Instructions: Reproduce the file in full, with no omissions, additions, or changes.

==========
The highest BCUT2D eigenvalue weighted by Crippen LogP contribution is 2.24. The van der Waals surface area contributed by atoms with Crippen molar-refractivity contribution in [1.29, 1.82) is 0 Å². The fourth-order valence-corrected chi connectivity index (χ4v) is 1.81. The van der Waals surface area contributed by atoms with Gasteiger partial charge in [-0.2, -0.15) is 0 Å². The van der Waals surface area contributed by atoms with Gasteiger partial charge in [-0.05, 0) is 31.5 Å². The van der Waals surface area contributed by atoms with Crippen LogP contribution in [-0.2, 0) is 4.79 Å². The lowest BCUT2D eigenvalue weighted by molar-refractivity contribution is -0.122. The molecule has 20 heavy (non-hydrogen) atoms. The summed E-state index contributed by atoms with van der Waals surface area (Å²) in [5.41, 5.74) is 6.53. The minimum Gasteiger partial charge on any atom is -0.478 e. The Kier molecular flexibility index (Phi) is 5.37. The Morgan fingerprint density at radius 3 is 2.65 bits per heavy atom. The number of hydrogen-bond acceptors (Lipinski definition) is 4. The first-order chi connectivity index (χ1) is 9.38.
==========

The highest BCUT2D eigenvalue weighted by Crippen LogP contribution is 2.24. The van der Waals surface area contributed by atoms with Crippen molar-refractivity contribution in [1.29, 1.82) is 0 Å². The fourth-order valence-corrected chi connectivity index (χ4v) is 1.81. The van der Waals surface area contributed by atoms with Gasteiger partial charge in [-0.2, -0.15) is 0 Å². The van der Waals surface area contributed by atoms with Gasteiger partial charge in [-0.05, 0) is 31.5 Å². The van der Waals surface area contributed by atoms with Crippen LogP contribution in [-0.2, 0) is 4.79 Å². The lowest BCUT2D eigenvalue weighted by molar-refractivity contribution is -0.122. The molecule has 20 heavy (non-hydrogen) atoms. The summed E-state index contributed by atoms with van der Waals surface area (Å²) in [5.41, 5.74) is 6.53. The minimum Gasteiger partial charge on any atom is -0.478 e. The Kier molecular flexibility index (Phi) is 5.37. The Morgan fingerprint density at radius 3 is 2.65 bits per heavy atom. The number of hydrogen-bond acceptors (Lipinski definition) is 4. The first-order chi connectivity index (χ1) is 9.38.